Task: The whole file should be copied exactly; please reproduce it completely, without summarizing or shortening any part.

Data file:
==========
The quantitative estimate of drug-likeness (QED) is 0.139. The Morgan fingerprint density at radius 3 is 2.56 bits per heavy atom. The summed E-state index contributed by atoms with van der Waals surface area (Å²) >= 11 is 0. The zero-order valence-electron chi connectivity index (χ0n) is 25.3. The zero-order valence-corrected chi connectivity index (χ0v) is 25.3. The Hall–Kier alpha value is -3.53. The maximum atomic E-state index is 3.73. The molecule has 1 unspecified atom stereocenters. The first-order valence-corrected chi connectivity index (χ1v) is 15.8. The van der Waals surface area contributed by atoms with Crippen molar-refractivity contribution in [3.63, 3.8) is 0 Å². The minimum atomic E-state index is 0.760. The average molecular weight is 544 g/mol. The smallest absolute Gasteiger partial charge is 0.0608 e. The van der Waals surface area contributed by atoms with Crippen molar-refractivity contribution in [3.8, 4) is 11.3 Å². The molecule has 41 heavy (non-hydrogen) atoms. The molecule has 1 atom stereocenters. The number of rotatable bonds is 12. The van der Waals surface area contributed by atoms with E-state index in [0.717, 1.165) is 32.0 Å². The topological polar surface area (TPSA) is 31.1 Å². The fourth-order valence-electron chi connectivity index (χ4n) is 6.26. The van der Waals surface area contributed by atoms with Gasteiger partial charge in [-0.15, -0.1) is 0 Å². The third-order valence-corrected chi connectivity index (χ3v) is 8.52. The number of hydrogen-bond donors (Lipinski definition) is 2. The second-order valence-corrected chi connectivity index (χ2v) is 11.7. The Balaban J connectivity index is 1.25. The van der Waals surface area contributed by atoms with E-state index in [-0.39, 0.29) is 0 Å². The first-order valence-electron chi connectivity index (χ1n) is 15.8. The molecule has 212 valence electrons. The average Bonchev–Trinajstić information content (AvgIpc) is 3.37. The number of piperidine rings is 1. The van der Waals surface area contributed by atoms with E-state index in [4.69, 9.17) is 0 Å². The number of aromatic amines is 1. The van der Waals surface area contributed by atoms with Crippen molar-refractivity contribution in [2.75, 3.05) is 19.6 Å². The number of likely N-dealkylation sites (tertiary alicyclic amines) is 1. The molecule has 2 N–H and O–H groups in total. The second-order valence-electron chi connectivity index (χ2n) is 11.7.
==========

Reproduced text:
The quantitative estimate of drug-likeness (QED) is 0.139. The Morgan fingerprint density at radius 3 is 2.56 bits per heavy atom. The summed E-state index contributed by atoms with van der Waals surface area (Å²) >= 11 is 0. The zero-order valence-electron chi connectivity index (χ0n) is 25.3. The zero-order valence-corrected chi connectivity index (χ0v) is 25.3. The Hall–Kier alpha value is -3.53. The maximum atomic E-state index is 3.73. The molecule has 1 unspecified atom stereocenters. The first-order valence-corrected chi connectivity index (χ1v) is 15.8. The van der Waals surface area contributed by atoms with Crippen molar-refractivity contribution in [3.63, 3.8) is 0 Å². The minimum atomic E-state index is 0.760. The average molecular weight is 544 g/mol. The smallest absolute Gasteiger partial charge is 0.0608 e. The van der Waals surface area contributed by atoms with Crippen molar-refractivity contribution in [3.8, 4) is 11.3 Å². The molecule has 41 heavy (non-hydrogen) atoms. The molecule has 1 atom stereocenters. The number of rotatable bonds is 12. The van der Waals surface area contributed by atoms with E-state index in [0.717, 1.165) is 32.0 Å². The topological polar surface area (TPSA) is 31.1 Å². The fourth-order valence-electron chi connectivity index (χ4n) is 6.26. The van der Waals surface area contributed by atoms with Gasteiger partial charge in [-0.15, -0.1) is 0 Å². The third-order valence-corrected chi connectivity index (χ3v) is 8.52. The number of hydrogen-bond donors (Lipinski definition) is 2. The second-order valence-corrected chi connectivity index (χ2v) is 11.7. The Balaban J connectivity index is 1.25. The van der Waals surface area contributed by atoms with E-state index in [-0.39, 0.29) is 0 Å². The first-order valence-electron chi connectivity index (χ1n) is 15.8. The molecule has 212 valence electrons. The average Bonchev–Trinajstić information content (AvgIpc) is 3.37. The number of piperidine rings is 1. The van der Waals surface area contributed by atoms with E-state index in [4.69, 9.17) is 0 Å². The number of aromatic amines is 1. The van der Waals surface area contributed by atoms with Crippen molar-refractivity contribution in [2.75, 3.05) is 19.6 Å². The number of likely N-dealkylation sites (tertiary alicyclic amines) is 1. The molecule has 2 N–H and O–H groups in total. The second-order valence-electron chi connectivity index (χ2n) is 11.7.